Social Media 101: Selling Never Works

Why social media for nonprofits? This is Americaand this is fast, said David Yunghans of Constant Contact. He led a pretty fabulous morning workshop, sponsored by the Princeton Regional Chamber, at the Nassau Club on October 24. I attended along with four others from Princeton United Methodist Church, and I also took notes on behalf of Not in Our Town Princeton and United Front Against Riverblindness – as well as for my personal blog, Princeton Comment. The next session is Tuesday, November 20, and I highly recommend it. It costs $20 for chamber members, $25 for others.
Information is everywhere, Yunghans noted. People are using Facebook as a search engine. His first anecdote was about how one tweet “How about helping a charity that helps kids” resulted in a sponsored fundraiser netting $75,000. (It was his Tweet, and it helped the charity his wife runs.) He says he can reach 1 million people in 60 seconds. 
The secret sauce of 21stcentury marketing: Selling never works.  Don’t ask for anything. Just report what is happening. Show people what you have done with their money. Tell them what you are going to do with their money. Always tell the truth. The new style of advertising: deliver a value statement, not a donate or buy me statement. 
Be patient. People will not give money until they are ready. You may or may not get paid today, but you will get paid. Don’t give up on them (He told the story of the chef who unfriended him, because he never opened her emails, but he just happened to be ready to pay her $5,000 for a birthday trip for his wife. He could have found her but didn’t). 
Reject the old marketing paradigm, the top down funnel, known as A.I.D.A. The new marketing – a reverse funnel – is a pyramid. Instead of trying to get the most possible clients, focus your time on the small group of people who already know you, love you, care about you, who will be heartbroken if you fail. Ask them to speak well of you. But you must ask. The difference between asking and not asking is huge. (Example, helping an author whose business was in the tank, and 18 months later, she is keynoting in Paris and has a 230,000 Twitter following. Now, if he asks a return favor, asking her to tweet something, he gains 25 new followers.)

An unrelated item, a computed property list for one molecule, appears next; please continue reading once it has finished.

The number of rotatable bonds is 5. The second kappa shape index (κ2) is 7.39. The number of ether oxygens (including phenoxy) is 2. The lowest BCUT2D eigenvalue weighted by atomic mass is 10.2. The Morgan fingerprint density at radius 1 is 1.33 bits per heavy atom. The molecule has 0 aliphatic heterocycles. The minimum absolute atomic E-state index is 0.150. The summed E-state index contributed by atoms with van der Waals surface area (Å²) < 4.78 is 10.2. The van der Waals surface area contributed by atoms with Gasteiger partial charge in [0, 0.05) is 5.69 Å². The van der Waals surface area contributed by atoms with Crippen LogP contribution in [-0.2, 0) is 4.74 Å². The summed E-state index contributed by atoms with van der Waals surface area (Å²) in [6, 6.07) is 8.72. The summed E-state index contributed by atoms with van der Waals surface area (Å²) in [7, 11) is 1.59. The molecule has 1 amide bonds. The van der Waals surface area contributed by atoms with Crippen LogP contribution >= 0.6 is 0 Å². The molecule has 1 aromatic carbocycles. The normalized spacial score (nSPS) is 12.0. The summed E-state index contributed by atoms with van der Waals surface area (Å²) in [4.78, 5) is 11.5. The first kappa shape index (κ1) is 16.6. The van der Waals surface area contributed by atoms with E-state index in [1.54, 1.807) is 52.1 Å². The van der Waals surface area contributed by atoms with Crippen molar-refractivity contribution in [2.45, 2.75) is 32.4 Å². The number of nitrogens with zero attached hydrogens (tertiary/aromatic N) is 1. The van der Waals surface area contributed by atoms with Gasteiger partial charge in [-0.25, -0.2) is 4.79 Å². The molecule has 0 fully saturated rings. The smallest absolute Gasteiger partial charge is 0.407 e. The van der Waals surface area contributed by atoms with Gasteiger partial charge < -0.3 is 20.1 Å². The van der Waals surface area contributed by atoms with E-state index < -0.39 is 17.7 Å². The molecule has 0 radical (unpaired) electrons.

People will not donate until they are ready. Don’t give up on them (story of the chef who unfriended him, because he never opened her emails, but he just happened to be ready to pay her $5,000 for a birthday trip for his wife. He could have found her but didn’t). 
Show value. The economy has changed everything. What matters is the value you provide. Show photos of children being helped. Show what is happening to the money.
Here are some of his quick tips.
Save time: Clean up your inbox — use www.nutshellmail.comto organize and combine your comments, alerts, etc. on Facebook, Twitter, and LinkedIn. You can choose how often you want to look at them.
Learn how: www.socialquickstarter.com,  a free Constant Comment product, shows you how to do everything on the major social media platforms. His company’s motto, a good one for every organization, is “give away relevant information for free.” Says Yunghans, “People follow me because I find information and let other people know about it. I am building trust.”
Add followers. Start with one, build slowly and honestly. Think of Aunt Minnie, the town gossip on the party line. You want the Aunt Minnies to talk about you. With social media we can, as one person, talk to many people. (Yunghans suggests you don’t need to, and shouldn’t, share personal information on your organization account or even your personal account that you are using for business. I have heard differing opinions about this. Other experts say ‘it makes you real.’)
Keep checking your reputation with Socialmention.com. You can set the search to find anything said about you in the past 24 hours or in the past week or month. Among other measures, it measures sentiment and passion (more than one visit). Use a Boolean search (in quotes) for a more accurate search.
Overcome objections of a dinosaur board with statistics. The fastest growing segment on the Internet is people older than 55.  It is free. They have time. They want to put up photos of their grandchildren.   
Tell the truth.People will verify it. On the web, 98 percent speak of you in a positive or neutral way. One percent are trolls, so ignore them, don’t engage. The other one percent may be telling the truth – a perfect time to engage. People believe yelp and trip advisor because real people are telling their version of the truth, and you have to sift through that.
Brand yourself on the Internet. Put logos on everything you send out – and don’t change the color. When people sign up they have to know and recognize your brand. Make sure your colors and logos are correct and they know who you are. Secure the vanity URL.
Use videos. They work if it is something fun.. When I checked socialmention.com for my church I found the most adorable video of a festival of children’s choirs, held in Princeton, and the kids are singing Dona Nobis Pacem. What a great video to use on our Facebook page. (Yes, I know there might be copyright problems but I betcha Dona Nobis is out of copyright!)
If you were at this workshop, chime in! Comment or tweet your favorite tip! 

Pictured, from left — me, Sarah Harris, Andrea Spuck, Yunghans, and Iona Harding. Not shown, Lula Crawford). 
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